Almost in full bloom
March 16, 2023
March is the start of the cherry blossom season, and also the start of major investment conferences in Japan. Recently we attended three conferences held by Daiwa, Mizuho and SMBC Nikko Securities. In this week’s commentary, we would like to share some of our observations from the conferences.
COVID restrictions lifted in May
Walking in Tokyo, a notable scene was that 99.99% of people still wore masks everywhere, indoors and outdoors, including at the conferences. Although wearing a mask was not legally required in most places, it was culturally expected. Japanese culture emphasizes the importance of considering the well-being of others, so wearing a mask during COVID period is seen as a responsible thing to do.
On May 8, 2023, the Japanese government will downgrade COVID-19 to the same category as seasonal influenza. This means the end of the vaccination-or-test requirement, as well as the indoor masking recommendation, signaling a return to a pre-pandemic normal.
Returning of foreign visitors
The Daiwa Investor Conference is the largest of its kind in Japan. Over 400 companies and 500 overseas investors participated, similar to 2019 numbers. For most overseas investors, it was their first trip to Japan since 2020. The overall sentiment was positive about the recovery in various aspects.
In department stores and duty-free shops, we saw mandarin-speaking sales assistants again. They played very important roles before COVID to guide Chinese tourists. In 2019, about 32 million foreign tourists visited Japan and spent a record high of ¥4.81 trillion. 9.59 million Chinese tourists contributed to most of the spending, and popular items were cosmetics and skincare products, electronics, souvenirs, food and snacks, and luxury goods.
More significant wage increase
In 2022, Japanese nominal wages grew 2.1% year-over-year, the biggest annual hike since 4.4% in 1991. In December, the wage increase was 4.8%. A survey of more than 2,000 unions nationwide showed an average 4.49% raise request for this year, first time above 4% since 1998’s 4.36%, according to the Japanese Trade Union Confederation. Some major firms have promised large pay increase to retain skilled workers amid labour crunch. For example, Toyota accepted a union demand for the biggest base salary increase in 20 years and a rise in bonus, although they did not disclose the percentage. Fast Retailing, which owns clothing giant Uniqlo, said it would boost pay by up to 40%. Video game maker Nintendo planned to increase base pay by 10%.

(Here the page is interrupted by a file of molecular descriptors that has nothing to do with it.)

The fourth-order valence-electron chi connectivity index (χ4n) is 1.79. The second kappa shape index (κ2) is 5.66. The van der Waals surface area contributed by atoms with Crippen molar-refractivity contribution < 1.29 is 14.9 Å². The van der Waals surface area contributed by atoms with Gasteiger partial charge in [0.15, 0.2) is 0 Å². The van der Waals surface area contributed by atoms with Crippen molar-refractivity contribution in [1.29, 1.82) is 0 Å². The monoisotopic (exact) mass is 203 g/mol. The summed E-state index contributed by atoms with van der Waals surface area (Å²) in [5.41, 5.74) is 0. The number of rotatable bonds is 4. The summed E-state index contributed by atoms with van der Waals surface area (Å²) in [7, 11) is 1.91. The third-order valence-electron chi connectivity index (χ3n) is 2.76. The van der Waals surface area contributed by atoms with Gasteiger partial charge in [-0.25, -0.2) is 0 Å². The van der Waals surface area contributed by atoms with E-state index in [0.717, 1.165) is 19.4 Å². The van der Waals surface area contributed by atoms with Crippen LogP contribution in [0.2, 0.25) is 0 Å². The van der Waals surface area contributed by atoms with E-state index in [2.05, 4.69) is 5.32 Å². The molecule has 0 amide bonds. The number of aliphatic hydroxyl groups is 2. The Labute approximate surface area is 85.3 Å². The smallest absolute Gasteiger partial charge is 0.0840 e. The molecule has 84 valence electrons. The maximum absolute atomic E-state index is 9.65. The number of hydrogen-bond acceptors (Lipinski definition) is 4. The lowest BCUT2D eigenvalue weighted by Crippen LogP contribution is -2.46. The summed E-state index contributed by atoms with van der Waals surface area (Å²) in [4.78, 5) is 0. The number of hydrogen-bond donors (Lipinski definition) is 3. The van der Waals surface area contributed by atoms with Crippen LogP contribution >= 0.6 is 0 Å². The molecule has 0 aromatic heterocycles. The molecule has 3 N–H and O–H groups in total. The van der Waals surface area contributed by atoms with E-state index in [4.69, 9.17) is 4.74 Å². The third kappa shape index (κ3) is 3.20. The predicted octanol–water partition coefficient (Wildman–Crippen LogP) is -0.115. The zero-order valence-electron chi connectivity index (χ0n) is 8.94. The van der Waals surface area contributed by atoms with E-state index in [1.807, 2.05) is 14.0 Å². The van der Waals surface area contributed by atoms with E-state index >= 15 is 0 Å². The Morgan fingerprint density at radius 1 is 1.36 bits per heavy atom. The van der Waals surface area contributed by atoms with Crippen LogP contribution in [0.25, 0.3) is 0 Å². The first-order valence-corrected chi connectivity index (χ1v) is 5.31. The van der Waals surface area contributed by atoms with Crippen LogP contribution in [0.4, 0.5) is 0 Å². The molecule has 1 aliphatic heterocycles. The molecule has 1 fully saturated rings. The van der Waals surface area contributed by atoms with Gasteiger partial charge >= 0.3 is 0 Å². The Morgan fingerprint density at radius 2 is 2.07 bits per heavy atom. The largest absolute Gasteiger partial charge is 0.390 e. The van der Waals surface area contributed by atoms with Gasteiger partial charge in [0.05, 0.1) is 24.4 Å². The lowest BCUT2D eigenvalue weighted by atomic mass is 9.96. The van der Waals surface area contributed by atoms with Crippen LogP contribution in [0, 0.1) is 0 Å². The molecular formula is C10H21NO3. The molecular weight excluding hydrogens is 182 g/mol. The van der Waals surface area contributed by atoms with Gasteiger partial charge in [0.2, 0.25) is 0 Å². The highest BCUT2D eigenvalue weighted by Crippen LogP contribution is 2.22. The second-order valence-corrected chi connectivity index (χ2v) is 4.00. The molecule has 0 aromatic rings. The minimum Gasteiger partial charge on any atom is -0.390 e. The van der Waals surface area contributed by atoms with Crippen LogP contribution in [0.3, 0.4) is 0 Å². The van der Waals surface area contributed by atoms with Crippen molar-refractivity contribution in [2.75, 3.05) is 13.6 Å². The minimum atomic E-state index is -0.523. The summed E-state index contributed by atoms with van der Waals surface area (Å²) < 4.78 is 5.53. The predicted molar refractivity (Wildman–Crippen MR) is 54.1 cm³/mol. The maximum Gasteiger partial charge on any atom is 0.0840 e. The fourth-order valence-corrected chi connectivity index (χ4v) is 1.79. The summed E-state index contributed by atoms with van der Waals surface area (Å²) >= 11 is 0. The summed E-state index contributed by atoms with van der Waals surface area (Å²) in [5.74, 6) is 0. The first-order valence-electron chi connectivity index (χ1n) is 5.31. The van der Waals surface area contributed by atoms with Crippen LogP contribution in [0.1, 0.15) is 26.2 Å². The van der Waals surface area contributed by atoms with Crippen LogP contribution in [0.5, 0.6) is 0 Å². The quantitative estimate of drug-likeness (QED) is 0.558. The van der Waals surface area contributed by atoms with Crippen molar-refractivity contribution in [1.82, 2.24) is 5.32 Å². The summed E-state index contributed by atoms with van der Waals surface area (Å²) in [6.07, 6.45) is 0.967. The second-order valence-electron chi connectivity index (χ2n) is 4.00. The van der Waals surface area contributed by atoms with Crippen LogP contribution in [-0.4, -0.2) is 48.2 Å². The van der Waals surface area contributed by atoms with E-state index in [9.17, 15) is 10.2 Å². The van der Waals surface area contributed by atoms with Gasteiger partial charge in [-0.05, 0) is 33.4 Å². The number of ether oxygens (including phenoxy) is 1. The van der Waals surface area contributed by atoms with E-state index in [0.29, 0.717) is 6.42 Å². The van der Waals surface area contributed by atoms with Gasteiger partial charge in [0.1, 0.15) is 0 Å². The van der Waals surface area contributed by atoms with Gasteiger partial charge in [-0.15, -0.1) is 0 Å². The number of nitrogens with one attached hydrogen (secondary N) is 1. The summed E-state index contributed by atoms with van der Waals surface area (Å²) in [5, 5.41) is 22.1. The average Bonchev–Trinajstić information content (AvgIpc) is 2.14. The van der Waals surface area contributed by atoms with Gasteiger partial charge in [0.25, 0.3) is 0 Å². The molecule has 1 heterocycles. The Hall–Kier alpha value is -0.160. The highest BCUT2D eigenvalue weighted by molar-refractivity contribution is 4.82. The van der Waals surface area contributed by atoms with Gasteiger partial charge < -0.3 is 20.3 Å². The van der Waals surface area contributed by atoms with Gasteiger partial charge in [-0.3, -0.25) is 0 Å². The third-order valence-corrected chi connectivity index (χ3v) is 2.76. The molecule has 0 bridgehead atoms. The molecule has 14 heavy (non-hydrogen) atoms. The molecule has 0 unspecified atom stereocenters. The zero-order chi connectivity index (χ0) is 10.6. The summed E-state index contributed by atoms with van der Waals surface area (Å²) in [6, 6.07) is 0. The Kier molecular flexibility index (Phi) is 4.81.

Inflation creeping up
The annual inflation rate in Japan rose to 4.3% in January 2023, up from 4.0% the prior month. This was the highest reading since December 1981, amid a rise in prices of imported raw commodities and a weak yen.
An extra economic package of ¥29 trillion (US$215 billion) was recently announced in October 2022, worth around 5% of GDP. The package aimed to bring down inflation by 1.2% between January and September 2023.
Economists remain divided on whether the wage increase are a one-off and wider inflationary pressure are expected to subside after government curbs on gas and electricity prices take effect. The latest outlook of Bank of Japan (BOJ) indicated that inflation for the fiscal year ending in March 2023 is expected to be 3%, and to fall below 2% in the next two fiscal years.
Interest rate trend
For now, the BOJ has kept short-term interests at minus 0.1% and its target for the 10-year Japanese government bond yield at around zero. With inflation going up, it is under pressure to abandon its yield curve control policy.
The new head of BOJ, Kazuo Ueda will take office on April 8. He has a scholarly background with a doctorate from the Massachusetts Institute of Technology. He has promised a smooth transition from his predecessor’s ultra-loose monetary policy. We don’t expect Ueda to rush existing the zero-interest policy. He has been with BOJ since 1998, and so was involved in developing the recent monetary policies.
Back to the conferences, we met about 40 companies and conducted 3 company visits. All companies mentioned salary increase, mostly below 5%. They have managed to pass on most cost increases if not all to customers. Managements don’t seem to worry much about the rising interest rate. They believe it will happen, but in a very gradual manner. Most of our Japanese holdings are in net cash position. The biggest consensus of managements was that Japan is on the right track of COVID recovery and will benefit greatly from China re-opening and inbound tourism.
We remain cautiously optimistic about the Japanese economy and its stock market, and maintain a very diversified portfolio. Compared with Western countries, Japan has been slow in implementing an exit strategy from the pandemic. The prudence reflected in Japan’s COVID policy is part of its culture, focusing on discipline, self-control and orderliness. We believe these values are deeply ingrained in the society and will continue to help shape its government policy and corporate practices.